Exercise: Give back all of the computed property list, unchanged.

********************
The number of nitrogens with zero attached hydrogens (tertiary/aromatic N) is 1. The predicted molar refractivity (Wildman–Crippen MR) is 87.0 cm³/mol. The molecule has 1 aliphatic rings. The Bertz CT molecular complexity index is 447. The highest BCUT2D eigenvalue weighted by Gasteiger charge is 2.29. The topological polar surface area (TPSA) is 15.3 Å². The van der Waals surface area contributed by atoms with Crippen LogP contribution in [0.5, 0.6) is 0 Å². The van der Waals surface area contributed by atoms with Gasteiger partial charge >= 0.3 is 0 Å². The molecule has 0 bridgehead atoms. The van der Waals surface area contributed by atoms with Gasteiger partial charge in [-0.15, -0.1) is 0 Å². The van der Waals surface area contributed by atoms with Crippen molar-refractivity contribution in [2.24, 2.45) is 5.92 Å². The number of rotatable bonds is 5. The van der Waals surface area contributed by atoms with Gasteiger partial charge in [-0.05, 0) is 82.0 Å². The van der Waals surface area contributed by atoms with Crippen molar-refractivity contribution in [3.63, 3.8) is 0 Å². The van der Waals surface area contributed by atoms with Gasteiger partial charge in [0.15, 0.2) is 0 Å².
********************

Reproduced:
The number of nitrogens with zero attached hydrogens (tertiary/aromatic N) is 1. The predicted molar refractivity (Wildman–Crippen MR) is 87.0 cm³/mol. The molecule has 1 aliphatic rings. The Bertz CT molecular complexity index is 447. The highest BCUT2D eigenvalue weighted by Gasteiger charge is 2.29. The topological polar surface area (TPSA) is 15.3 Å². The van der Waals surface area contributed by atoms with Crippen LogP contribution in [0.5, 0.6) is 0 Å². The van der Waals surface area contributed by atoms with Gasteiger partial charge >= 0.3 is 0 Å². The molecule has 0 bridgehead atoms. The van der Waals surface area contributed by atoms with Gasteiger partial charge in [-0.15, -0.1) is 0 Å². The van der Waals surface area contributed by atoms with Crippen molar-refractivity contribution in [2.24, 2.45) is 5.92 Å². The number of rotatable bonds is 5. The van der Waals surface area contributed by atoms with Gasteiger partial charge in [-0.05, 0) is 82.0 Å². The van der Waals surface area contributed by atoms with Crippen molar-refractivity contribution in [3.63, 3.8) is 0 Å². The van der Waals surface area contributed by atoms with Gasteiger partial charge in [0.15, 0.2) is 0 Å².